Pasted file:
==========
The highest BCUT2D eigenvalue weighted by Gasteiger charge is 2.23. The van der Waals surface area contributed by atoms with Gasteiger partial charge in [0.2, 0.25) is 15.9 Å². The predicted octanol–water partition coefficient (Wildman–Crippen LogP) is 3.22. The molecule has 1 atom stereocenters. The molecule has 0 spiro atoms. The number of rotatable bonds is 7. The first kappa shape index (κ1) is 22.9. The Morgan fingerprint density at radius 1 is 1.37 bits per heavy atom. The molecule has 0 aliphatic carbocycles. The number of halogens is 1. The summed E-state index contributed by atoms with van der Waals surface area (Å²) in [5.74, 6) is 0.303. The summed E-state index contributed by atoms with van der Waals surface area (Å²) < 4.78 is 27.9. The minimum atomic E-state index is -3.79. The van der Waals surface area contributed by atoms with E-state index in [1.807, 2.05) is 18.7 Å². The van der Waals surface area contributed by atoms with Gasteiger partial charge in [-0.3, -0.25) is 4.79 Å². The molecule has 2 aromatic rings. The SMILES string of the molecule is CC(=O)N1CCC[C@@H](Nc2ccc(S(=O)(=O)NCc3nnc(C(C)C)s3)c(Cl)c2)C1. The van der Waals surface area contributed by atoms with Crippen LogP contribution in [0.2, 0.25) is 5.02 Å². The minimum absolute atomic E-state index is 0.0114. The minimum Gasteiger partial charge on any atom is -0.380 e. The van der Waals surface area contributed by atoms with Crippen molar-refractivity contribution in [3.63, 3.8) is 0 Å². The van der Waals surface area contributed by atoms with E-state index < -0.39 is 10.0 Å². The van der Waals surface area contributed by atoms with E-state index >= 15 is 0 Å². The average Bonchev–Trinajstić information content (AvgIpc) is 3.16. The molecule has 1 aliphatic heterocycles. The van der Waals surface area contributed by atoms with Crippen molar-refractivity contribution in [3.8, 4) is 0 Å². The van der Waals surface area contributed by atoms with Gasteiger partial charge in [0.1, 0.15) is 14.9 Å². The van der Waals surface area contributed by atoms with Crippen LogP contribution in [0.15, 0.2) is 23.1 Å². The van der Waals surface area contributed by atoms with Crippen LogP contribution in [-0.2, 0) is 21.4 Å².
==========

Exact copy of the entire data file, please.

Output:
The highest BCUT2D eigenvalue weighted by Gasteiger charge is 2.23. The van der Waals surface area contributed by atoms with Gasteiger partial charge in [0.2, 0.25) is 15.9 Å². The predicted octanol–water partition coefficient (Wildman–Crippen LogP) is 3.22. The molecule has 1 atom stereocenters. The molecule has 0 spiro atoms. The number of rotatable bonds is 7. The first kappa shape index (κ1) is 22.9. The Morgan fingerprint density at radius 1 is 1.37 bits per heavy atom. The molecule has 0 aliphatic carbocycles. The number of halogens is 1. The summed E-state index contributed by atoms with van der Waals surface area (Å²) in [5.74, 6) is 0.303. The summed E-state index contributed by atoms with van der Waals surface area (Å²) < 4.78 is 27.9. The minimum atomic E-state index is -3.79. The van der Waals surface area contributed by atoms with E-state index in [1.807, 2.05) is 18.7 Å². The van der Waals surface area contributed by atoms with Gasteiger partial charge in [-0.3, -0.25) is 4.79 Å². The molecule has 2 aromatic rings. The SMILES string of the molecule is CC(=O)N1CCC[C@@H](Nc2ccc(S(=O)(=O)NCc3nnc(C(C)C)s3)c(Cl)c2)C1. The van der Waals surface area contributed by atoms with Crippen LogP contribution in [0.2, 0.25) is 5.02 Å². The minimum absolute atomic E-state index is 0.0114. The minimum Gasteiger partial charge on any atom is -0.380 e. The van der Waals surface area contributed by atoms with Crippen molar-refractivity contribution in [3.63, 3.8) is 0 Å². The van der Waals surface area contributed by atoms with E-state index < -0.39 is 10.0 Å². The van der Waals surface area contributed by atoms with E-state index >= 15 is 0 Å². The average Bonchev–Trinajstić information content (AvgIpc) is 3.16. The molecule has 1 aliphatic heterocycles. The van der Waals surface area contributed by atoms with Crippen molar-refractivity contribution in [3.8, 4) is 0 Å². The van der Waals surface area contributed by atoms with Gasteiger partial charge in [0.1, 0.15) is 14.9 Å². The van der Waals surface area contributed by atoms with Crippen LogP contribution in [0.15, 0.2) is 23.1 Å². The van der Waals surface area contributed by atoms with Crippen LogP contribution in [-0.2, 0) is 21.4 Å².